Is it customers first? Or is it employees first?
You could spend days debating this one and still not come up with an answer that everyone could live with.
My question is: Do you have to choose?
Does it have to be one OR the other? Can you have both? Should you have both?
Is time a relevant dimension? For example are customers first in some instances and employees first in others?
Or have we simply gotten too granular, splitting out employees and customers when we should be talking about putting people first (ahead of technology, products, processes, etc.)?
At TELUS we have updated our number one priority (putting our customers first) to include employees:
“We will put our customers and fellow team members first by simplifying and digitizing our processes, reducing customers’ effort in their interactions with us and giving where we live to improve social outcomes in our communities.”
Our number one priority has shifted in its wording, but people are still at the top of the priority list. Not technology or products or processes – people.
As a CX practitioner, you no doubt have your customers front and centre, but what about your stakeholders and your team? What are you doing to make delivering an exceptional experience to your customers something that also breathes life and energy into your organization?
Culture is sometimes described as what people do when no one is looking. If you make taking a customer-centric approach something that lifts people up, helps them achieve what they want to achieve faster, better and more easily, they will do it whether anyone is watching or not.
Here are 3 ways to put your people first:
1. Start with their needs – “WIIFM” rules
Start each meeting, each phone call etc. with their needs – not your latest CX stats, not a summary of customer needs. What are their priorities? What are their challenges? Where could they use more help?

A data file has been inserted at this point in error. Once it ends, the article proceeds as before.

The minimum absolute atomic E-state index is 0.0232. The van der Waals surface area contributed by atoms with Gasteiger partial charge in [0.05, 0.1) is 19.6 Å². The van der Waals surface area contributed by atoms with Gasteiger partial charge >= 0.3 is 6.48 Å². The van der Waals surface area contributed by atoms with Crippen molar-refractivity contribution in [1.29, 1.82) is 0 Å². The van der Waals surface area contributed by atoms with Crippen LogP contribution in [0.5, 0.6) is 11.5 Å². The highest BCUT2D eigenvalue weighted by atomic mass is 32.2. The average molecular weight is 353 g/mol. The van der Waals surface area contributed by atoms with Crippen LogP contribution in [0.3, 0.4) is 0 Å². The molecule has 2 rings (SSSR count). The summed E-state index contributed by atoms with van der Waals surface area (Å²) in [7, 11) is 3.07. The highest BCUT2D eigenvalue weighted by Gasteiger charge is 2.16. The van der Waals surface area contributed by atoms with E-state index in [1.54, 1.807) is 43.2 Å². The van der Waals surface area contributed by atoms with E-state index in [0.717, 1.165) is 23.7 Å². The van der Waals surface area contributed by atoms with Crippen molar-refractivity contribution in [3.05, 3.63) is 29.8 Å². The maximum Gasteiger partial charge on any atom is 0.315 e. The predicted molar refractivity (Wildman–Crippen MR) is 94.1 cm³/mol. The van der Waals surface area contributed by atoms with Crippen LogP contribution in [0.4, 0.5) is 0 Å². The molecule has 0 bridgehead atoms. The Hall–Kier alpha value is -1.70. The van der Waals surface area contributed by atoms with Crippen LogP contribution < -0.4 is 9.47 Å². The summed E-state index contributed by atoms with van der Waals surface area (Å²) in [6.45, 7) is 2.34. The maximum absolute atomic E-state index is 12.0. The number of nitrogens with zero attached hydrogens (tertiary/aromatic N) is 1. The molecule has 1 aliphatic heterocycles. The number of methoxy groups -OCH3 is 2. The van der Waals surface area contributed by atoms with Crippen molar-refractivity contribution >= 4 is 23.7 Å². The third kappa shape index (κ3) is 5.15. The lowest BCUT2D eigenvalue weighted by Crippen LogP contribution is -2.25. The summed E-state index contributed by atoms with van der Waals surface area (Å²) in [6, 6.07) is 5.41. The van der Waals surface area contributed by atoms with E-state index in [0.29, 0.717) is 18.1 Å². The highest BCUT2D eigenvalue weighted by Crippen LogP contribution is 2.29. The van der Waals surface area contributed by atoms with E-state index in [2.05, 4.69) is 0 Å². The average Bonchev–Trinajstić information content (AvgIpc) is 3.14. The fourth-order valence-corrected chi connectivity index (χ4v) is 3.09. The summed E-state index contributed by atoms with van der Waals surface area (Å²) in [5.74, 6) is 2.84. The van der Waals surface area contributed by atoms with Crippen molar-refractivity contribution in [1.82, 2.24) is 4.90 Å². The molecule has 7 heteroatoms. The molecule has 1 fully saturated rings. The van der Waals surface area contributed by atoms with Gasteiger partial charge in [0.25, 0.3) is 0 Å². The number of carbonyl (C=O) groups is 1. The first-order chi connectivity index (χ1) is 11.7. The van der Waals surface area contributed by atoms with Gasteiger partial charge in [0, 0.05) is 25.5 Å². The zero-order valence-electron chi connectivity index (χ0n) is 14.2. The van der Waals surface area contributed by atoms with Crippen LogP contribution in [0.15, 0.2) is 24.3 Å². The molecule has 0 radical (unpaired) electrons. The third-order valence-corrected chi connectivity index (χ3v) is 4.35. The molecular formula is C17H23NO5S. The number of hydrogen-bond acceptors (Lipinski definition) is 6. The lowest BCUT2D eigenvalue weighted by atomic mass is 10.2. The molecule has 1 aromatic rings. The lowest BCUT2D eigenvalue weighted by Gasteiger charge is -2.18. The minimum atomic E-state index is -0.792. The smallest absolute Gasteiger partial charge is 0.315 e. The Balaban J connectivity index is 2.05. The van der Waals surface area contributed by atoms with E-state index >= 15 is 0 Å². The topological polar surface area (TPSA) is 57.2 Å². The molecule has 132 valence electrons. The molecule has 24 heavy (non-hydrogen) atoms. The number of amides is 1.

And then show them – specifically – how working with you, and taking a customer-centric approach will help them achieve their goals more effectively, faster and more easily than without you. Maybe it’s identifying the opportunity that will have the most significant impact, or it might be reducing the amount of trial and error to find the optimal level of service. Whatever it is, make it clear, and make it about them.
Putting together a presentation or slide deck for your stakeholders? For each slide ask yourself – does it answer “what’s in it for me”? If not, reconsider it.
Does a team use acronyms or unique language in their work? Show your investment in their success. Speak their language. Tailor your work to their environment.
2. Build the emotional business case
You have no doubt business-cased a bundle of CX initiatives – how much money will we invest? What will the return be? By when? But have you built the emotional business case?
As much, or in some cases, more than “hitting the numbers”, everyone has a need to feel capable and smart, to be recognized as someone who can be counted on for knowledge, expertise, getting results, and getting things done. And anyone faced with making tough decisions is interested in how they can reduce the risk (and heartburn!) associated with those decisions.
So build the emotional business case.
Instead of just showing what something will do for customers and which KPIs will be met, show your stakeholders how working with you and taking a customer-centric approach will make them feel. For example:
- Confident. Instead of frustrating guesswork and countless rounds of trial and error amongst a sea of potential options, they will have the data and insight they need to know what will move the needle and what won’t – what the real drivers of the experience are. They will start moving in the right direction with the right solutions sooner. Less rework, better results, and all in less time.
- In the know. Instead of wondering why their efforts aren’t always generating the results they expect, they will create meaningful products, services and processes that hit the mark because they will know not just what customers want, but why. They will apply their deep expertise to the right problem or opportunity. They’ll have the inside scoop. Not just data, insight.
- Important. Instead of doing all of the heavy lifting by themselves, they will have a partner who is keenly invested in them achieving their goals and priorities. Someone who will clearly map out their connection to the customer and show others how they help drive the business forward, ultimately securing them a seat at the CX table.